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Long Island City carries on without shining stars

Long Island City's Sadji Camara has been an integral part of the balance to continue the team's success. Photo by Christina Santucci
TimesLedger Newspapers

Long Island City’s success this season is rooted in its four seniors’ determination to prove themselves. Two years ago, they heard about Jeremiah Brown; last year it was Aaron Williams. The two transfers, who starred for LIC one year after the next, were on hand last week afternoon at LIC to see how far their former basketball teammates have come.

What they saw was a consistent, selfless approach that resulted in another victory, the Bulldogs jumping all over second-place Newtown and cruising to a dominant 80-40 home victory. The win was typical of 12-1 LIC’s season — balance and relentless energy at both ends of the floor from the team’s key seniors Arthur Santanna, Xavier Jones, Sadji Camara and Kevin Green Jr.

“I’m proud of the way these kids are playing — one game at a time, forgetting about what we’ve done,” LIC Coach Harley Watstein said after his team extended its lead in Queens A West to two full games. “Now is their time to shine and they’re doing it.”

The scene on the second-floor gymnasium — packed stands erupting on every made basket by the home team — was in stark contrast to the place the program found itself in three years ago. LIC was a losing team, near the basement in Queens AA.

“A lot of people don’t think of ‘AA,’ ‘A’ — they just know you’re losing,” the coach said. “When you win, a lot of problems go away.”

Watstein accepted a demotion to Queens A West for the 2009-10 season and, as luck would have it, Brown transferred to LIC from Bishop Loughlin. The Bulldogs reached the playoffs that year, finishing in fourth. Then the following winter Williams came from Christ the King and led LIC all the way to the division crown and the ‘A’ title game.

“Having them transfer here from major [basketball] schools helped us a lot,” said Santanna, who is averaging 12 points and 10 rebounds per game. “They made us better. We learned a lot from them.”

With that said, LIC’s seniors are enjoying this season. They don’t have to defer or take a backseat to anyone. Their success is home grown, borne through hard work and development, not a lucky addition.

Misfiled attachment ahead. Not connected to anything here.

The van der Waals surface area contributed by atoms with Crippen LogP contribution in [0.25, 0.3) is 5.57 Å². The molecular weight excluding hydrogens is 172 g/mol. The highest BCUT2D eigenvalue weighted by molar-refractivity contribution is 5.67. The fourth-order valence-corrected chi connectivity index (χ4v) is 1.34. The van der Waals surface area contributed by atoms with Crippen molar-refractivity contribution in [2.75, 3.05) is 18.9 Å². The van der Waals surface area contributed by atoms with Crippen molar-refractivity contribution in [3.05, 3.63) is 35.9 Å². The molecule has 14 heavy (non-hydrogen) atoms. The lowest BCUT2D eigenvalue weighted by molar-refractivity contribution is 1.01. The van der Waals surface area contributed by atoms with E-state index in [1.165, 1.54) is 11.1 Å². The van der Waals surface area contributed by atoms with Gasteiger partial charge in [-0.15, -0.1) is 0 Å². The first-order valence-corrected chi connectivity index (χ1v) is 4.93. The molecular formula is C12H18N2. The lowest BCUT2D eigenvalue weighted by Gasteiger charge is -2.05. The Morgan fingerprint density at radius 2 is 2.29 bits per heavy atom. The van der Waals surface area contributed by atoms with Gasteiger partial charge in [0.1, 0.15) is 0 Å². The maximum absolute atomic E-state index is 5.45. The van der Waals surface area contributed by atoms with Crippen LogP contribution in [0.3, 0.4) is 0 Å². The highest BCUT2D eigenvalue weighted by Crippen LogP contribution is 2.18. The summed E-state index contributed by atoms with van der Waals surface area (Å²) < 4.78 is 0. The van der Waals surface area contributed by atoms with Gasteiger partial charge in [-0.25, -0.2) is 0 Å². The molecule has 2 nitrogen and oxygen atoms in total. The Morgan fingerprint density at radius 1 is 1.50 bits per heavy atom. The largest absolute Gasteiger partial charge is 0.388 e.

“Everyone said we made the championship because of [Williams], but it’s a team effort, it’s not about one person,” Green said. “He did his thing and now it’s our time.”

Santana, Camara and Jones have played through both experiences — last year’s undefeated league season and the 3-15 campaign in ‘AA.’ Green joined them last year, along with Williams. Now, without a Brown or Williams around, they are the team’s backbone, averaging between nine and 15 points per game, and are enjoying similar success, without that one megastar.

What makes them so dangerous, Watstein says, is they all do different things so well. Camara is the best shooter and athlete of the bunch, a talented 6-foot-1 guard. The 6-foot-3 Santanna is LIC’s lone post player; though undersized, he averages a double-double and is its hardest worker. Green is a jack-of-all-trades, a surprisingly sound rebounder for his size, point guard and explosive scorer while Jones has a knack for making the big play.

“We’re winning because they are unselfish, without a doubt,” Watstein said. “You can’t key on one guy.”

The four are in search of a title, to finish what they started last winter. When they break the huddle, LIC chants “1-2-3, Long Island City; 4-5-6, championship.”

“That would be an incredible ending for these kids,” Watstein said.

He is quick to note a title doesn’t make or break this senior class. They will be remembered as turning around the program, excelling as complementary pieces the last two years and continued the recent winning ways this winter, so far at least.

“We’ve been together so long, we have a connection, on the court and off the court,” Green said.

That was clear Dec. 19, with the program’s two recent stars on hand watching the current ensemble turning what was supposed to be a first-place showdown into a rout.

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